A recent survey on conspiracy beliefs in the United States attracted a lot of media attention. The first question:
Do you believe global warming is a hoax, or not?
Do …………………………………………………………. 37%
Do not ……………………………………………………. 51%
Not sure …………………………………………………. 12%
The political breakdown, according to the poll, found that “Republicans say global warming is a hoax by a 58-25 margin, Democrats disagree 11-77, and Independents are more split at 41-51. 61% of Romney voters believe global warming is a hoax.”
In Watermelons, The Green Movement’s True Colors, British journalist/blogger James Delingpole promises to show that the man-made global warming is a fraud, one that has already cost billions of dollars and is a clear and present danger to our liberty and democratic traditions — and, ironically, to the environment itself.
He largely accomplishes this task and, for the most part, does so without sounding hysterical or radical. This alone would recommend this book to all who care about the environment, the human condition and the foundations of our way of life.
If somebody can tell me when “Dellers,” as he is fondly called by his many fans in the climate skeptic blogosphere, is not being hysterical and radical, I’m all ears. This is the guy who pens editorials titled, “Wind farm scam a huge cover-up.” That on one of his pet issues he is also guilty of the same pseudoscience and fear-mongering that he accuses others of seems to elude him, as I discussed here.
So what’s behind all this wild-eyed talk of global scams and hoaxes? This week, Chris Mooney at Mother Jones writes:
In recent years, a persuasive theory of how and why people deny science and reality has emerged. It’s called “motivated reasoning”—and was described at length in Mother Jones (by me) back in 2011. Here’s the gist: People’s emotional investments in their ideas, identities and world views bias their initial reading of evidence, and do so on a level prior to conscious thought. Then, the mind organizes arguments in favor of one’s beliefs—or, against attacks on one’s beliefs—based on the same emotional connections. And so you proceed to argue your case—but really you’re rationalizing, not reasoning objectively.
At the same time, though, other phenomena are also often invoked to explain the rejection of science on issues like climate change, evolution, and vaccinations—phenomena that may (or may not) be fully separable from motivated reasoning. One of the most prominent of these: Conspiracy theorizing.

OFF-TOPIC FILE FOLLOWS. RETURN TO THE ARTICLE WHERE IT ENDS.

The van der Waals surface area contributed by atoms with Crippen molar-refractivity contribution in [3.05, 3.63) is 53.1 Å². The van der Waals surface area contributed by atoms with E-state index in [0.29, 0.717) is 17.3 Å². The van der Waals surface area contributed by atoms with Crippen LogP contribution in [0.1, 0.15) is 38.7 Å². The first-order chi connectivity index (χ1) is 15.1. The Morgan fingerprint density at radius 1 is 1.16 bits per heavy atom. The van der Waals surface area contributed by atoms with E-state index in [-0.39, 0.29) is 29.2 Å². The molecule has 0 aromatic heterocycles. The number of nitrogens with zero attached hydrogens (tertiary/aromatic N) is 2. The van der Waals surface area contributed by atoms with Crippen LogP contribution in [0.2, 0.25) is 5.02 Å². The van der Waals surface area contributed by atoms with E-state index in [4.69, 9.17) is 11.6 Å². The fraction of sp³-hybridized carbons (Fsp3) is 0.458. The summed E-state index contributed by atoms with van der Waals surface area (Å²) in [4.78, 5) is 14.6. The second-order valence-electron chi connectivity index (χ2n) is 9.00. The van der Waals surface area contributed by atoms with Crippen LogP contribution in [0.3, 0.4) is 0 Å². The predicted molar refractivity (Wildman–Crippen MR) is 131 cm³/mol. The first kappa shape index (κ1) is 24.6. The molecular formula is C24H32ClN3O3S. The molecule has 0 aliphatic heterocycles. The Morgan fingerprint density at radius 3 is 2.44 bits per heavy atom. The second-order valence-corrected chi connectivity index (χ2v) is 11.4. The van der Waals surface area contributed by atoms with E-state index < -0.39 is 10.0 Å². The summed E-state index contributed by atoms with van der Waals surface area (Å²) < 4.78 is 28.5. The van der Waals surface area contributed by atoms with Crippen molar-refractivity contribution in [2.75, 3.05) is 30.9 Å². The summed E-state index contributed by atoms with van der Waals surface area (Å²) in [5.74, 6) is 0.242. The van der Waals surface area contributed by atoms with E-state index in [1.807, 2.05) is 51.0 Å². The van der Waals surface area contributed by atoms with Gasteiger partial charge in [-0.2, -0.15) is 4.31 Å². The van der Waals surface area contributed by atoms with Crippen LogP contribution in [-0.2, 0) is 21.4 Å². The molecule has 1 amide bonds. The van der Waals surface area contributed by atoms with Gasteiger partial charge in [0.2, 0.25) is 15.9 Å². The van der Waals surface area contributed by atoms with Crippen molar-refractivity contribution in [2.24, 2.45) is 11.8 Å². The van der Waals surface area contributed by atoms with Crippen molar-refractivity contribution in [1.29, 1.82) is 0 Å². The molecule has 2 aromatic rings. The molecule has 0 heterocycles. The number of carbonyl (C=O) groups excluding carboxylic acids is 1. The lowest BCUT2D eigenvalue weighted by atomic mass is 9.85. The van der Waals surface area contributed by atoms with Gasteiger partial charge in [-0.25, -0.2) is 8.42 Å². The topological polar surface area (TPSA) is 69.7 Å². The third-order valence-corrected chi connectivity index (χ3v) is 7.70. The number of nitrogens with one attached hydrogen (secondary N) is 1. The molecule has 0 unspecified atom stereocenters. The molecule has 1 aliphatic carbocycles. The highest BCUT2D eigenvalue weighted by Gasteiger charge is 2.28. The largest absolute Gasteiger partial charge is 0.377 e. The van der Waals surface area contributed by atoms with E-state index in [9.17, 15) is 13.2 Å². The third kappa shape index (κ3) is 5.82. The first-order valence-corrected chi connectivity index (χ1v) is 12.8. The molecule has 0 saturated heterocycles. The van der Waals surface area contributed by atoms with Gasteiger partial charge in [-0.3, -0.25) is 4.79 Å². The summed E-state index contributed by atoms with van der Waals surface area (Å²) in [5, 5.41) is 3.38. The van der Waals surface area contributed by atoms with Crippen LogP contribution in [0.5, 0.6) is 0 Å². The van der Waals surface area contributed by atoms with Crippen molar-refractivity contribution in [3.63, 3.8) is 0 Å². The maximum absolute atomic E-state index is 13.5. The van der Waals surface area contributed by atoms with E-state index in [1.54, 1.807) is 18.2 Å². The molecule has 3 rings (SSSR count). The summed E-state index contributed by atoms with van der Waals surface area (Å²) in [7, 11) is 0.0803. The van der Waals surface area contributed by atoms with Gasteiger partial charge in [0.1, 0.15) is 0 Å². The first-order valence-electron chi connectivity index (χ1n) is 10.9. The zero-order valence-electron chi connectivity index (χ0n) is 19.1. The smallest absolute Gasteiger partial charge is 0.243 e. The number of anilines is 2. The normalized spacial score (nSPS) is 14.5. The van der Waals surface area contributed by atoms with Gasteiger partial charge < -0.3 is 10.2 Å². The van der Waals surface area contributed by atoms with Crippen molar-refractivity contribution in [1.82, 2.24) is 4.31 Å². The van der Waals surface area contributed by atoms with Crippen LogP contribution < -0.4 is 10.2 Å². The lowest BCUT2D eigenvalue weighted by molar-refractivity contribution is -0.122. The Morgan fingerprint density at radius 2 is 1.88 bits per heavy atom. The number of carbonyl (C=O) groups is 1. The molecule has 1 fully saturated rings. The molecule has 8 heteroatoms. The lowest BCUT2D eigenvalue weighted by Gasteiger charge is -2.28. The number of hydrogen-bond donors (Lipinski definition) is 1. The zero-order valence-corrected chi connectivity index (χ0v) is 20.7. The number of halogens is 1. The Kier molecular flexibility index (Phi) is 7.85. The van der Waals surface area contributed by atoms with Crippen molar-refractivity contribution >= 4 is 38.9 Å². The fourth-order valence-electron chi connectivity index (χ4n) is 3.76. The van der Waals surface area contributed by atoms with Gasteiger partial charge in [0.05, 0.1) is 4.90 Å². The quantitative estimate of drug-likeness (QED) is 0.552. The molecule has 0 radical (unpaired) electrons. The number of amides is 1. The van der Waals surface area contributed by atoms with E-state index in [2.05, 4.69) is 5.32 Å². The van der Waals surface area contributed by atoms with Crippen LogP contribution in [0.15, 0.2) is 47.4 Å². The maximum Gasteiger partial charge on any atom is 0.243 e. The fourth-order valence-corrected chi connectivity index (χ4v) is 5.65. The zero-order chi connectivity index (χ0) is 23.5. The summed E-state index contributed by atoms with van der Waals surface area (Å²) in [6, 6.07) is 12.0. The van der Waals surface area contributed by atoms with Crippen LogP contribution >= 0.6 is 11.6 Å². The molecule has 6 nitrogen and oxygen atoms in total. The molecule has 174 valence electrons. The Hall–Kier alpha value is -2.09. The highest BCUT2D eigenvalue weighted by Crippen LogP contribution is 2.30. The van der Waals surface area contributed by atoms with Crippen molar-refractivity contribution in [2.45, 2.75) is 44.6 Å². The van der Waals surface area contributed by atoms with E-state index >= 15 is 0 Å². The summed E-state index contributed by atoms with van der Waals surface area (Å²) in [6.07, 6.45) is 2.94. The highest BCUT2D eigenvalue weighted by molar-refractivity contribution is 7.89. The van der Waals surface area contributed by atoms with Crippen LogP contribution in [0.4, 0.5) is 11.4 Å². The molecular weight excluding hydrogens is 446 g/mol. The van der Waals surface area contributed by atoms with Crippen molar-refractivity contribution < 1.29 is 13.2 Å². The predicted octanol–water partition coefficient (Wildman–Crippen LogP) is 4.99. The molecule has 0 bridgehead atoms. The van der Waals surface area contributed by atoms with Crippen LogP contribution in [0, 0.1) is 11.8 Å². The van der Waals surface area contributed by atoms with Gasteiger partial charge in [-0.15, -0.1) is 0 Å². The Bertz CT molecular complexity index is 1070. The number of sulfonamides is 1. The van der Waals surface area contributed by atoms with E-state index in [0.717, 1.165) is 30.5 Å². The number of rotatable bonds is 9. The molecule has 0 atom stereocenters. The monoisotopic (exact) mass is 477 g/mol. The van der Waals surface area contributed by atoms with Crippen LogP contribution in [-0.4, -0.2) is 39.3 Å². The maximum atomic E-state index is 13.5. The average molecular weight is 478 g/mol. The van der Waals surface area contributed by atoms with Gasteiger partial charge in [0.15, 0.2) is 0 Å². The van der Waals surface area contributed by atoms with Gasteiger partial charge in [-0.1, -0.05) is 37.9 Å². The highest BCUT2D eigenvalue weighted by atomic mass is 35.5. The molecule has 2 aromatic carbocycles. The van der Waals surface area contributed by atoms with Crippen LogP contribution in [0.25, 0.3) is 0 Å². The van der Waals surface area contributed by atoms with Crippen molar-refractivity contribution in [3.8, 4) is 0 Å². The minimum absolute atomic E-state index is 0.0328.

Mooney goes on to discuss the findings of a paper that claims to show “conspiracist ideation” in those who stubbornly reject mainstream science. Perhaps unsurprisingly, the methodology of the study has been called into question by climate skeptics. Regardless, anyone familiar with some of the most popular climate skeptic blogs, such as Watts up With That, should have no problem detecting the climate scientists are frauds theme.
None of this is to overlook the missteps and tribalist behavior of climate scientists that has given ammunition to the frothiest global warming is a hoax shouters and political partisans. Unfortunately, the sensitivity over this in climate circles is such that even bringing it up is viewed by some as as an unfriendly act. That’s how poisoned the whole climate debate has become.
My sense is that the same kind of hypersensitive, politically correct dynamic is now playing out with the GMO issue. For example, there is no shortage of conspiracy thinking in progressive circles about the science of biotechnology and genetically modified foods. Look at the comment thread of any GMO-related post or article, especially those in progressive outlets, and witness the conspiracy virus for yourself. Yet progressives seem loathe to tamp down on this virulent strain of anti-GMO crankery within their own ranks. Why is that?
Sorry, but whatever your political leanings, I think it undermines your credibility if you are selectively outrageous about junk science and conspiracy mongering.